The Vision of Piers Plowman

Front Cover
Dent, 1987 - Fiction - 394 pages
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Contents

Acknowledgments
viii
Bibliography
xliv
THE VISION OF PIERS PLOWMAN 1
112
Commentary
265
Appendix
340
Langlands Alliterative Verse
359
Supplementary Bibliography
365
Copyright

About the author (1987)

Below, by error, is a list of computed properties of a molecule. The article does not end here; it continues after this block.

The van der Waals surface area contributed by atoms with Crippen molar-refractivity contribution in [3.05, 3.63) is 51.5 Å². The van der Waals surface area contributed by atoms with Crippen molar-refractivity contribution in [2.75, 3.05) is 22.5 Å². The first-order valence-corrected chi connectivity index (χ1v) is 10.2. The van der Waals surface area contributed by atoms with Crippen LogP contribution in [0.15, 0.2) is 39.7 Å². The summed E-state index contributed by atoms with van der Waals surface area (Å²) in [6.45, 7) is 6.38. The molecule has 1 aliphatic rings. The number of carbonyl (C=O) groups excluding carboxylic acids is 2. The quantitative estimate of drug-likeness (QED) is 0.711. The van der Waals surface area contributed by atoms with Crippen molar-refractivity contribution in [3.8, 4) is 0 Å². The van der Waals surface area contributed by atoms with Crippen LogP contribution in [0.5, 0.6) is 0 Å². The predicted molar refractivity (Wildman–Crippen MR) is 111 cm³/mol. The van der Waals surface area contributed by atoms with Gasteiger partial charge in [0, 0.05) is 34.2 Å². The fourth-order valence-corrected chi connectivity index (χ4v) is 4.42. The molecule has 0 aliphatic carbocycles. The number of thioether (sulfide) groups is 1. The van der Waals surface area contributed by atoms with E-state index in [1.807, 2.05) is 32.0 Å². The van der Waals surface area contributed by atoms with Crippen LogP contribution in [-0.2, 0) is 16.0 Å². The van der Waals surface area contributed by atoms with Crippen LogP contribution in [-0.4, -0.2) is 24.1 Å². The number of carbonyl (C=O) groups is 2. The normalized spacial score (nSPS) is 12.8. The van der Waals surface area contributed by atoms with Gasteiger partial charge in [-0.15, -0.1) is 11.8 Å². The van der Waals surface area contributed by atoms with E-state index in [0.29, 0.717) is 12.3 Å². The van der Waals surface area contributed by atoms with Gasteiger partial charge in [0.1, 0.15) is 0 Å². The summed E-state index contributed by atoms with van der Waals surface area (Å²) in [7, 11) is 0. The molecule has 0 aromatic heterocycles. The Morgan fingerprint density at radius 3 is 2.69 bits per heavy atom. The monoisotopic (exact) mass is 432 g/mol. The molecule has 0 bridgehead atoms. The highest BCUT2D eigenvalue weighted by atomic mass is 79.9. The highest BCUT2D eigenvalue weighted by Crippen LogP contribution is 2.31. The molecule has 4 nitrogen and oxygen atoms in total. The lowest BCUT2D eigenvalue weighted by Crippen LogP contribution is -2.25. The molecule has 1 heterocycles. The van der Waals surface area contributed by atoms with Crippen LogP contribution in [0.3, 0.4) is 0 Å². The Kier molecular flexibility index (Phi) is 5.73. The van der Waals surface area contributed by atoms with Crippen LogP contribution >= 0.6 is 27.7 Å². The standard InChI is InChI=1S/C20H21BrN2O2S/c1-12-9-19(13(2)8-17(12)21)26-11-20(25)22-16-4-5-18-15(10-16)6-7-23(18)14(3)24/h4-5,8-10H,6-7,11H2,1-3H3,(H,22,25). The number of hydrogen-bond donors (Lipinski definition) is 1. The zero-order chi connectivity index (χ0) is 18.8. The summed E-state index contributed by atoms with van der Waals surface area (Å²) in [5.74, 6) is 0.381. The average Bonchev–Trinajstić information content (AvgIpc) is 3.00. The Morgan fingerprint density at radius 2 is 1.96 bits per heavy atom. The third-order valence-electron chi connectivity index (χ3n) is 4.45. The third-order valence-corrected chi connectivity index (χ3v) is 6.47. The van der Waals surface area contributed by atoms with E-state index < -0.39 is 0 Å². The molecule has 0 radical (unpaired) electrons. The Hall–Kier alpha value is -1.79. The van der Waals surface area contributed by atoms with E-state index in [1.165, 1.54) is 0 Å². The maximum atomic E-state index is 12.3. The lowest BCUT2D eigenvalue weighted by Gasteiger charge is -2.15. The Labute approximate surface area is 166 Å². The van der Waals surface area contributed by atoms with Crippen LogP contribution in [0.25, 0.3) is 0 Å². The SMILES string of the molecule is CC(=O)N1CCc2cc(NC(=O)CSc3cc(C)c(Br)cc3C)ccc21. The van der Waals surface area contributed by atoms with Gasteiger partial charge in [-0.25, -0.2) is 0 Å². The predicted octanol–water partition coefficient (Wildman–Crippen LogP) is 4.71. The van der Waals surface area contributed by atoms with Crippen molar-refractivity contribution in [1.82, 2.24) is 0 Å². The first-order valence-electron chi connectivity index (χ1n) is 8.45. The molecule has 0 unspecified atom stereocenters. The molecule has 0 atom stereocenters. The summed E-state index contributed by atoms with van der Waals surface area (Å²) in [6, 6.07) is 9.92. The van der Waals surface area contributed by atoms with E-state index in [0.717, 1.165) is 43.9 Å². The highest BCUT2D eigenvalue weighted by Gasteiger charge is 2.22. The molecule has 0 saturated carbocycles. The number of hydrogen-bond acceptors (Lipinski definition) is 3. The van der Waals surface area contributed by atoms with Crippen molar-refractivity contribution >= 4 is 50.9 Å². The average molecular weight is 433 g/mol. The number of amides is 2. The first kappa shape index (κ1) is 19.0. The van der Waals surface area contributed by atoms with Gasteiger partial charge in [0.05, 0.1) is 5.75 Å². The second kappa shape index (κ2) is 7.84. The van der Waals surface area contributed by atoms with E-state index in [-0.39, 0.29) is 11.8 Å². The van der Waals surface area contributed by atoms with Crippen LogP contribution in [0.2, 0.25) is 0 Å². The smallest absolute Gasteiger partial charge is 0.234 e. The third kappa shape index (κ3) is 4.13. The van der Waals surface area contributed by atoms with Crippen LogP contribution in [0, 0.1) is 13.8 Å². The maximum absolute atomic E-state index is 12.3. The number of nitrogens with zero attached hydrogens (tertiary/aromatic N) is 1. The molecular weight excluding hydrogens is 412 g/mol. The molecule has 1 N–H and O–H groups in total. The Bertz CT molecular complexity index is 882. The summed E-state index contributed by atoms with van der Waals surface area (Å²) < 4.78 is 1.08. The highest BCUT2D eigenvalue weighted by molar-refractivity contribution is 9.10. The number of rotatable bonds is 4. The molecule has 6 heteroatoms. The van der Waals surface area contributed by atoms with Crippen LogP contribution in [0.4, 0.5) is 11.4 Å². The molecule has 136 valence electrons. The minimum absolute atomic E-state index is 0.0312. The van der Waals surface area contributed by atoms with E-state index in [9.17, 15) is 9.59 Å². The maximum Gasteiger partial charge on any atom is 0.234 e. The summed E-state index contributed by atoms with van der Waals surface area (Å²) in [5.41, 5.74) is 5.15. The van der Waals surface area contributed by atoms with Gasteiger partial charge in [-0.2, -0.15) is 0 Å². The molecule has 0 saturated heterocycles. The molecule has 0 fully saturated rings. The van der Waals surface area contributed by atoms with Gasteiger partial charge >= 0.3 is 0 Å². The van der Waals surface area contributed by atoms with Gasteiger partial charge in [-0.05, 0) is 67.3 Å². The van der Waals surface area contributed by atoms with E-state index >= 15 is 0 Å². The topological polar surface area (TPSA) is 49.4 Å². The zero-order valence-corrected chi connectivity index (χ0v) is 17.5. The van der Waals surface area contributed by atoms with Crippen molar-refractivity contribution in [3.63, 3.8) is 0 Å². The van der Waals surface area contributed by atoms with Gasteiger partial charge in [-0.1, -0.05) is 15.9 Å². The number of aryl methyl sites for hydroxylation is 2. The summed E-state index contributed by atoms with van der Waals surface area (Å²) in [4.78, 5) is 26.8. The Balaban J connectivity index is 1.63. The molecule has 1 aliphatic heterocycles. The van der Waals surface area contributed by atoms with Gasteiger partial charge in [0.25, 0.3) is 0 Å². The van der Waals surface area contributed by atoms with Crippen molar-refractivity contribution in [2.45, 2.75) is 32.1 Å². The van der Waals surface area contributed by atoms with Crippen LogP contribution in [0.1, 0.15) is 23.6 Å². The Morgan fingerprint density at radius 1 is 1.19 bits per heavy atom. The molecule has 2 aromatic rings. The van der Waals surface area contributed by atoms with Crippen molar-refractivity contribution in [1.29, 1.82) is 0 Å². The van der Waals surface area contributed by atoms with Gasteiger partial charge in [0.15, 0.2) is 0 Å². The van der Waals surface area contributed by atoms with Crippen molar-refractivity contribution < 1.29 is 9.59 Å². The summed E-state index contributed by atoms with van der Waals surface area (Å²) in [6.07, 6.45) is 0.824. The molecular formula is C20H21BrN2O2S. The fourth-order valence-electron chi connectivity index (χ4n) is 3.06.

William Langland is the name generally attributed to the author of Piers Plowman, a classic Middle English poem. Written in an unrhymed, alliterative style that was traditional at the time, the poem is composed of a series of dream visions in which the dreamer grapples with issues such as the nature of Christ's love and the relationship between people and God. Piers Plowman is considered to be one of the greatest religious poems in the English language, and Langland ranks among the best of the Middle English authors, along with Geoffrey Chaucer and the anonymous author of Sir Gawain and the Green Knight. Langland is believed to have lived from about 1331 to 1400. Based on the poem, which is thought to be partly autobiographical, Langland probably spent his early years in the Malvern and later lived in London. Some scholars believe that Langland was a poor cleric in one of the minor religious orders; others suggest that he was a monk. Whichever is true, it is evident from his work that he was well-educated, a gifted poet, and very knowledgeable about both the political and the ecclesiastical controversies of his time. It is not certain whether any more of Langland's work has survived. Piers the Plowman's Creed and Richard Redeless, two shorter poems that were previously attributed to Langland, are now believed to have been written by others.

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